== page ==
More spring in local home sales, but too soon to call it a trend
The number of homes sold in King County last month was down from the tax-credit-driven rush of March 2010, but sales and the median price both rose from February's lows.
Seattle Times business reporter
King County's housing market showed more strength than anticipated in March, observers agree.
Was it a blip, or the start of a trend?
Buyers closed on 1,525 houses last month, according to statistics released Wednesday by the Northwest Multiple Listing Service. As expected, that number was lower than in March 2010.
But the decline — 4.5 percent — was "less than you might have otherwise expected," said Glenn Crellin, director of the Washington Center for Real Estate Research at Washington State University.
A year ago, sales were picking up as buyers rushed to beat a midyear deadline to qualify for federal tax credits, part of the Obama administration's economic-stimulus package.
Now those credits are long gone. So the relatively small year-over-year sales decline is "a little bit surprising, considering we don't have that deadline hanging over buyers' heads," said Tim Ellis, editor of the usually bearish Seattlebubble.com real-estate blog.
More single-family homes closed in March than in any month since last June, when sales fueled by the tax credits peaked.
But both Ellis and Crellin said a steeper, 11 percent year-over-year drop in pending sales — offers that were accepted by sellers in March, but haven't yet closed — could bode ill for the market as spring turns into summer.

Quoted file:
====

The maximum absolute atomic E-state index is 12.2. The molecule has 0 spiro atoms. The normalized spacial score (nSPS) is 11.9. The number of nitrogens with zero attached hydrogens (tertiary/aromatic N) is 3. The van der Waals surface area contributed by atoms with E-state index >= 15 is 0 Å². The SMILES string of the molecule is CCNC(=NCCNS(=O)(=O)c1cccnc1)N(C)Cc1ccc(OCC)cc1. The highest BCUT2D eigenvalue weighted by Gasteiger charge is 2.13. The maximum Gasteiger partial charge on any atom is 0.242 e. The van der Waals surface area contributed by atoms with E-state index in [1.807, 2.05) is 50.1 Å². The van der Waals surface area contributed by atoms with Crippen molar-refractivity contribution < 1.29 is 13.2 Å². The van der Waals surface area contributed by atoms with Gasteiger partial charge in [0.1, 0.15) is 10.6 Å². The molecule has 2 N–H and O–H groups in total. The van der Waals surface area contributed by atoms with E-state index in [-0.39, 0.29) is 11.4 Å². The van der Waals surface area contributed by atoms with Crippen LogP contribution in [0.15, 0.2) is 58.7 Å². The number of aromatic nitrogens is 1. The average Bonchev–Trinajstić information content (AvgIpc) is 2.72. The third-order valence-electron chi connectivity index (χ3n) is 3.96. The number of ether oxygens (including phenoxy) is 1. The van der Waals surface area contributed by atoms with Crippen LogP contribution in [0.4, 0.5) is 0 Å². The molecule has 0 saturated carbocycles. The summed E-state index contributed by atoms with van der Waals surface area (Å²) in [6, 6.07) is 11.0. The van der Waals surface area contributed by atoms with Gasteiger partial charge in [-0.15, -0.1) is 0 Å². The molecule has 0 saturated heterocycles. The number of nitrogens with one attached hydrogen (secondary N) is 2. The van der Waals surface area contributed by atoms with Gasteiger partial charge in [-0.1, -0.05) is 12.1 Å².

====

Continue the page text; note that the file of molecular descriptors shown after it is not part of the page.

Fewer pending sales now should mean fewer closed sales later, they said.
Crellin attributed last month's surprisingly strong sales to rising mortgage-interest rates. They have been inching up since November, according to the Federal Housing Finance Agency.
Some buyers who might have been waiting to buy until prices hit bottom probably realized higher interest rates could wipe out any potential savings, Crellin said: "Some of those fence-sitters probably decided they were through sitting."
The median price of single-family homes that sold in King County last month was $345,000 — up from February's post-boom low of $334,000, but still down 6 percent from March 2010.
That's partly because lower-priced bank-owned homes and short sales account for a larger share of total sales — about one-third, according to a Windermere Real Estate analysis.
That's 20 or 25 percent more than a year ago, the company said.
Lower prices and interest rates that remain relatively low are drawing buyers, Ellis said. On his blog, he compared those numbers with King County's median household income and concluded housing hasn't been this affordable since 1998.
"I'm not going to say we're at the bottom," Ellis said, "but it's definitely a good sign for people buying, and for overall market health."
When compared with March 2010, single-family sales actually increased slightly last month in Southwest and Southeast King County, the county's most affordable areas. But those areas, where distressed properties make up a larger share of sales, also saw the steepest price declines.
The median sale price actually rose a fraction on the Eastside, while falling just 1 percent in Seattle.
A lack of inventory is becoming a problem in some areas, brokers said. In Northwest Seattle (Ballard, Green Lake), for instance, 34 percent fewer houses were listed for sale at the end of last month than in March 2010.
"If the property is priced right, it sells," said Anne Marie Kreidler, managing broker at John L. Scott Real Estate's Green Lake office. "We're getting multiple offers in some cases."
Countywide, single-family inventory was down 14 percent in March from the same month last year.
King County condo sales fell 12.6 percent in March from a year earlier, according to the listing service. The median price, $224,500, was 11 percent lower than in March 2010.
In Snohomish County, the median price of single-family homes sold last month was $249,900, down nearly 12 percent from the same month last year. The number of closed sales slipped about 4 percent.
Eric Pryne: 206-464-2231 or email@example.com